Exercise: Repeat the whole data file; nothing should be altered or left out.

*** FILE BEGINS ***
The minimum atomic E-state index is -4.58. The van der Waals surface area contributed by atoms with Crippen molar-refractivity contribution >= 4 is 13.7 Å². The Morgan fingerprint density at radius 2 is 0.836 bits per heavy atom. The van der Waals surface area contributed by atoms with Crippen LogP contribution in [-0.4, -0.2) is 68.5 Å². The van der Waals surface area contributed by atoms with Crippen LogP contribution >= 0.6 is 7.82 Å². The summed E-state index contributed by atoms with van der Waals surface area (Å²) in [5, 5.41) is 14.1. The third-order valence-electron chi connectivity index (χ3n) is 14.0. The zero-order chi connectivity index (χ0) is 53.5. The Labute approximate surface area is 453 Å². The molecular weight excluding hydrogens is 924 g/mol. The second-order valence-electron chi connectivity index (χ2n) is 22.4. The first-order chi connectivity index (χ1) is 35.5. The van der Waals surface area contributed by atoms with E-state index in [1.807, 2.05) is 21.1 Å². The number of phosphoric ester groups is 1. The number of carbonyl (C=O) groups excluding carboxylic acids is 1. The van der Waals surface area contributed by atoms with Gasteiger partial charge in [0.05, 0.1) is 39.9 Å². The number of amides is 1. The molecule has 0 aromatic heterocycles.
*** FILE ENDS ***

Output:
The minimum atomic E-state index is -4.58. The van der Waals surface area contributed by atoms with Crippen molar-refractivity contribution >= 4 is 13.7 Å². The Morgan fingerprint density at radius 2 is 0.836 bits per heavy atom. The van der Waals surface area contributed by atoms with Crippen LogP contribution in [-0.4, -0.2) is 68.5 Å². The van der Waals surface area contributed by atoms with Crippen LogP contribution >= 0.6 is 7.82 Å². The summed E-state index contributed by atoms with van der Waals surface area (Å²) in [5, 5.41) is 14.1. The third-order valence-electron chi connectivity index (χ3n) is 14.0. The zero-order chi connectivity index (χ0) is 53.5. The Labute approximate surface area is 453 Å². The molecular weight excluding hydrogens is 924 g/mol. The second-order valence-electron chi connectivity index (χ2n) is 22.4. The first-order chi connectivity index (χ1) is 35.5. The van der Waals surface area contributed by atoms with E-state index in [1.807, 2.05) is 21.1 Å². The number of phosphoric ester groups is 1. The number of carbonyl (C=O) groups excluding carboxylic acids is 1. The van der Waals surface area contributed by atoms with Gasteiger partial charge in [0.05, 0.1) is 39.9 Å². The number of amides is 1. The molecule has 0 aromatic heterocycles.